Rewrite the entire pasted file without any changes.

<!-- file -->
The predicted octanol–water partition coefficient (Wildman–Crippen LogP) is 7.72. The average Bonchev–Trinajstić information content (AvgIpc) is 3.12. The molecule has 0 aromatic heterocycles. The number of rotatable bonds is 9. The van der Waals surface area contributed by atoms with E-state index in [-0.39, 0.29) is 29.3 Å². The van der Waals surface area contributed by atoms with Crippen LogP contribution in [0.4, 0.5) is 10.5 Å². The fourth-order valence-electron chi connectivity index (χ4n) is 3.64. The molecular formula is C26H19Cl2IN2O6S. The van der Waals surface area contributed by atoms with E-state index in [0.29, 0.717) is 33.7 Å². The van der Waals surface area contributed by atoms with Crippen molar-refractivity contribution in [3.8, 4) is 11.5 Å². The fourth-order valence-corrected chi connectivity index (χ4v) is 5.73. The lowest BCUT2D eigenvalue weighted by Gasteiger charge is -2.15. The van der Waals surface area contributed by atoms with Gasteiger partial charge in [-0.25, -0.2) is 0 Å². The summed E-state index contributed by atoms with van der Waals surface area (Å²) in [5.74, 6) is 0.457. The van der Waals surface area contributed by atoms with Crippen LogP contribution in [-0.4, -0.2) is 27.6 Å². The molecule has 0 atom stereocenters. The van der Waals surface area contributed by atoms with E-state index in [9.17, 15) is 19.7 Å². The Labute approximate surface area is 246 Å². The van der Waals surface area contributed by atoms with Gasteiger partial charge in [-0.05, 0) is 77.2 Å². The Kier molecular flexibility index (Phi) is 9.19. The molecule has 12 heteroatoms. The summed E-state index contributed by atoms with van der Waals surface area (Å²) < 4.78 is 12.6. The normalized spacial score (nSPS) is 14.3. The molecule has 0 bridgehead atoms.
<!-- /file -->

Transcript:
The predicted octanol–water partition coefficient (Wildman–Crippen LogP) is 7.72. The average Bonchev–Trinajstić information content (AvgIpc) is 3.12. The molecule has 0 aromatic heterocycles. The number of rotatable bonds is 9. The van der Waals surface area contributed by atoms with E-state index in [-0.39, 0.29) is 29.3 Å². The van der Waals surface area contributed by atoms with Crippen LogP contribution in [0.4, 0.5) is 10.5 Å². The fourth-order valence-electron chi connectivity index (χ4n) is 3.64. The molecular formula is C26H19Cl2IN2O6S. The van der Waals surface area contributed by atoms with E-state index in [0.29, 0.717) is 33.7 Å². The van der Waals surface area contributed by atoms with Crippen molar-refractivity contribution in [3.8, 4) is 11.5 Å². The fourth-order valence-corrected chi connectivity index (χ4v) is 5.73. The lowest BCUT2D eigenvalue weighted by Gasteiger charge is -2.15. The van der Waals surface area contributed by atoms with Gasteiger partial charge in [-0.25, -0.2) is 0 Å². The summed E-state index contributed by atoms with van der Waals surface area (Å²) in [5.74, 6) is 0.457. The van der Waals surface area contributed by atoms with Crippen LogP contribution in [-0.4, -0.2) is 27.6 Å². The molecule has 0 atom stereocenters. The van der Waals surface area contributed by atoms with E-state index in [9.17, 15) is 19.7 Å². The Labute approximate surface area is 246 Å². The van der Waals surface area contributed by atoms with Gasteiger partial charge in [-0.05, 0) is 77.2 Å². The Kier molecular flexibility index (Phi) is 9.19. The molecule has 12 heteroatoms. The summed E-state index contributed by atoms with van der Waals surface area (Å²) < 4.78 is 12.6. The normalized spacial score (nSPS) is 14.3. The molecule has 0 bridgehead atoms.